Economic inequality and public demand for redistribution: combining cross-sectional and longitudinal evidence
One proposition of the popular median-voter hypothesis is a positive relationship between demand for redistribution and levels of inequality. However, empirical evidence of this relationship is scarce. A major shortcoming of previous research is that it is either cross-sectional, which casts general doubt on the causal nature of the estimates, or it is longitudinal and based on aggregated data, which makes it difficult to control for compositional effects or to analyze the individual-level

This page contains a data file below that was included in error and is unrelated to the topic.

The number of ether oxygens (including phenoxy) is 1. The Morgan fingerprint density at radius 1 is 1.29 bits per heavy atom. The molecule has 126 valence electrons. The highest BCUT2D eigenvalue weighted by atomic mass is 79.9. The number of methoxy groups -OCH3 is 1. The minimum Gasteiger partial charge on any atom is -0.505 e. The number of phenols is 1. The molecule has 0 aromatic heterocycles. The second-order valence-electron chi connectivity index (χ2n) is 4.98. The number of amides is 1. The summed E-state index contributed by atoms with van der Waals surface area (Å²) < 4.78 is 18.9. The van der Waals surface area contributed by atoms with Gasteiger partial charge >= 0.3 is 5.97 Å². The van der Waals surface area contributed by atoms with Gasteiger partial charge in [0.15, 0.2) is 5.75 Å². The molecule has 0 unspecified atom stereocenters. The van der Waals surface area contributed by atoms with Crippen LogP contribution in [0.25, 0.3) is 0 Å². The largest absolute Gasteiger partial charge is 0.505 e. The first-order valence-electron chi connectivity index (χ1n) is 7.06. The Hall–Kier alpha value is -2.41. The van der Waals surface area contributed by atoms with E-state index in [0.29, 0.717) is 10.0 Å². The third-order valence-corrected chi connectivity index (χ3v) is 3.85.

... cations of the hypothesis. This article estimates cross-sectional and longitudinal effects of inequality, while simultaneously controlling for the composition of data at the individual level. The article finds a positive within-country effect of inequality on demand for redistribution but no such relationship between countries. This finding points to an unobserved variable at the country level. Following the literature, the article considers welfare regimes as a possible factor capturing these unobserved country differences. However, none of the existing welfare regime typologies performs well in terms of capturing unobserved heterogeneity or in general explanatory power. All in all, the article finds robust support for the proposition that demand for redistribution is positively related to inequality, but it casts doubt on the utility of cross-sectional analysis and the welfare regime approach.